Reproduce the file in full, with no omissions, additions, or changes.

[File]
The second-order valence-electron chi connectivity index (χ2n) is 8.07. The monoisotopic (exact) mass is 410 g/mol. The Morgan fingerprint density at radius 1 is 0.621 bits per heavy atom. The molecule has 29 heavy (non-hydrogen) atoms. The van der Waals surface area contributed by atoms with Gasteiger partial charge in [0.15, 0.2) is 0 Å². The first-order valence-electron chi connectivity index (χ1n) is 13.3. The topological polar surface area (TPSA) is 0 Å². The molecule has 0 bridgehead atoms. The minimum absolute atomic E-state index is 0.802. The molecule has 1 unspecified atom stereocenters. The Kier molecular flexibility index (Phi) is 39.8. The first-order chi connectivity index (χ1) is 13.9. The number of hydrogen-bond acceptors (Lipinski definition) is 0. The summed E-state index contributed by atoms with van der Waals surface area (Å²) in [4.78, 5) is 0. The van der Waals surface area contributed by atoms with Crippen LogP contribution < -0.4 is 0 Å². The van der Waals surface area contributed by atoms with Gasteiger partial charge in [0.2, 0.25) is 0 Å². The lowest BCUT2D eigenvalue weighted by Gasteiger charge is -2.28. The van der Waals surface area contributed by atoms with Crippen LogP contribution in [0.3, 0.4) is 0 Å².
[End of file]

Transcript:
The second-order valence-electron chi connectivity index (χ2n) is 8.07. The monoisotopic (exact) mass is 410 g/mol. The Morgan fingerprint density at radius 1 is 0.621 bits per heavy atom. The molecule has 29 heavy (non-hydrogen) atoms. The van der Waals surface area contributed by atoms with Gasteiger partial charge in [0.15, 0.2) is 0 Å². The first-order valence-electron chi connectivity index (χ1n) is 13.3. The topological polar surface area (TPSA) is 0 Å². The molecule has 0 bridgehead atoms. The minimum absolute atomic E-state index is 0.802. The molecule has 1 unspecified atom stereocenters. The Kier molecular flexibility index (Phi) is 39.8. The first-order chi connectivity index (χ1) is 13.9. The number of hydrogen-bond acceptors (Lipinski definition) is 0. The summed E-state index contributed by atoms with van der Waals surface area (Å²) in [4.78, 5) is 0. The van der Waals surface area contributed by atoms with Crippen LogP contribution < -0.4 is 0 Å². The van der Waals surface area contributed by atoms with Gasteiger partial charge in [0.2, 0.25) is 0 Å². The lowest BCUT2D eigenvalue weighted by Gasteiger charge is -2.28. The van der Waals surface area contributed by atoms with Crippen LogP contribution in [0.3, 0.4) is 0 Å².